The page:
Sunday, March 23, 2008

Easter Sunday: Early this Year

I recall a number of years when I lived in Dallas getting up around 5 AM on Easter Sunday morning to head for Easter Sunrise service in Lee Park, for MCC. Later that afternoon, the Dallas Symphony would always have a free outdoor concert in that same Lee Park on Turtle Creek.

I recall those childhood religious texts, and stories, like “honoring Jesus at Easter.” It did not occur to me for a while to question why the date changed every year, according to the first full moon after the vernal Equinox. Then, it did not make sense that a celebration so rooted in pure faith should depend on a lunar cycle. The Resurrection should have occurred on a known date, right?

March has always sounded too early for Easter, although the azaleas along Turtle Creek were in full bloom then. April seems like the appropriate time. How about the first Sunday in April, every year? The Fat Tuesday would always fall in mid February. I like putting daylight savings time back to the first Sunday in April, too. If you're going to get up early, then just get up early. Or have the service at 7 AM (about the right time for sunrise).

I remember a great sermon by David Day at MCC Dallas (when it was on Reagan Street) in the early 80s, “It’s Friday, but Sunday is Coming.” I remember his “E.T. Phone Home” and his sermon about the Knowledge of Good and Evil.

And I remember attending a Rosicrucian Feast in a hotel in New York City on the vernal equinox, a drizzly Sunday in 1977, I believe.

I noted Will O’Bryan’s commentary on p 20 of the Metro Weekly this week, the March 20 issue, link here. He discusses the hypocrisy inherent in the Eliot Spitzer bust, and questions how religious moral standards, which are supposed to have something to do with level playing fields in deeper levels of social activity, perhaps, have led to such illogical contradictions. He comes back to the simple, secular libertarian position. He writes: “What I do know is that that there is no sound argument for denying a person the right to his or her body as he or she sees fit.” Later he concludes, “We live in an exploitative world, where the strong prey upon the weak … Telling people that they are not allowed to use one of their assets at their disposal to get ahead seems unfair. To borrow a line from the pro-choice fight, “’Get your laws off my body.’” Great conclusion. I would have use the adjective “competitive” rather than “exploitative.” Is there some moral contradiction in accepting the fact that in a free society, some people take advantage of the “weaknesses” of others? Look at the subprime crisis.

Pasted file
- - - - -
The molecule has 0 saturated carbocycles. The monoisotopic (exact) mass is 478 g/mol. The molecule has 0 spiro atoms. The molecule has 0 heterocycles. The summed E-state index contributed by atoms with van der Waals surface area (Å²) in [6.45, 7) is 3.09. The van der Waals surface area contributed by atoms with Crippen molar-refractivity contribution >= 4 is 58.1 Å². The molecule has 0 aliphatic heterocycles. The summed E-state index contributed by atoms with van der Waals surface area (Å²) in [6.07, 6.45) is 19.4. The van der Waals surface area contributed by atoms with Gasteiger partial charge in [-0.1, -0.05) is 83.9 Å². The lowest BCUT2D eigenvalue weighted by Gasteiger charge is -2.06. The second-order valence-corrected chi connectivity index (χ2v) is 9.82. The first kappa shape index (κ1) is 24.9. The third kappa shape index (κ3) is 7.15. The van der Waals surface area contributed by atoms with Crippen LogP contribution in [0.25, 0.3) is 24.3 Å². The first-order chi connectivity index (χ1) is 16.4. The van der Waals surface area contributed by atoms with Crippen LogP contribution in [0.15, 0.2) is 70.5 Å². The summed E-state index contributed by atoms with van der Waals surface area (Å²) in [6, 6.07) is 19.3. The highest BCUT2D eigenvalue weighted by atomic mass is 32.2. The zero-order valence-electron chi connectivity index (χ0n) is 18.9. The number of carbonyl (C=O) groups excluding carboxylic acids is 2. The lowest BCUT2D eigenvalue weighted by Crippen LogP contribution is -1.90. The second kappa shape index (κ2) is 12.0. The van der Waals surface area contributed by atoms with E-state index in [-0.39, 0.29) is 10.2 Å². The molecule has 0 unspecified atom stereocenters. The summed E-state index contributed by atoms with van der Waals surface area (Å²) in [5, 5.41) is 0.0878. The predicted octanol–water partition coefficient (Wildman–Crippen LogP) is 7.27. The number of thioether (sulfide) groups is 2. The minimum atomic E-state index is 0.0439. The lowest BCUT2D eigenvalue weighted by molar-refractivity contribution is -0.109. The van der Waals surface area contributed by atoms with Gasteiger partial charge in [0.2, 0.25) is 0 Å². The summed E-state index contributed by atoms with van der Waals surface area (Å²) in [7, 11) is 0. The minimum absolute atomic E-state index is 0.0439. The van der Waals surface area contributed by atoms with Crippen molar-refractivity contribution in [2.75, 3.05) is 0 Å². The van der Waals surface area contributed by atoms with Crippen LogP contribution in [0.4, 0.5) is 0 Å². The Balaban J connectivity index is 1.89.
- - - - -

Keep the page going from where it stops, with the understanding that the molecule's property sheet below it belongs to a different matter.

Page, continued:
This Easter Sunday, the music that plays through my mind is the blazing, somewhat self-indulgent E Major conclusion of Franz Liszt’s oratorio “Christus” – following the crunching “March of the Wise Men.”

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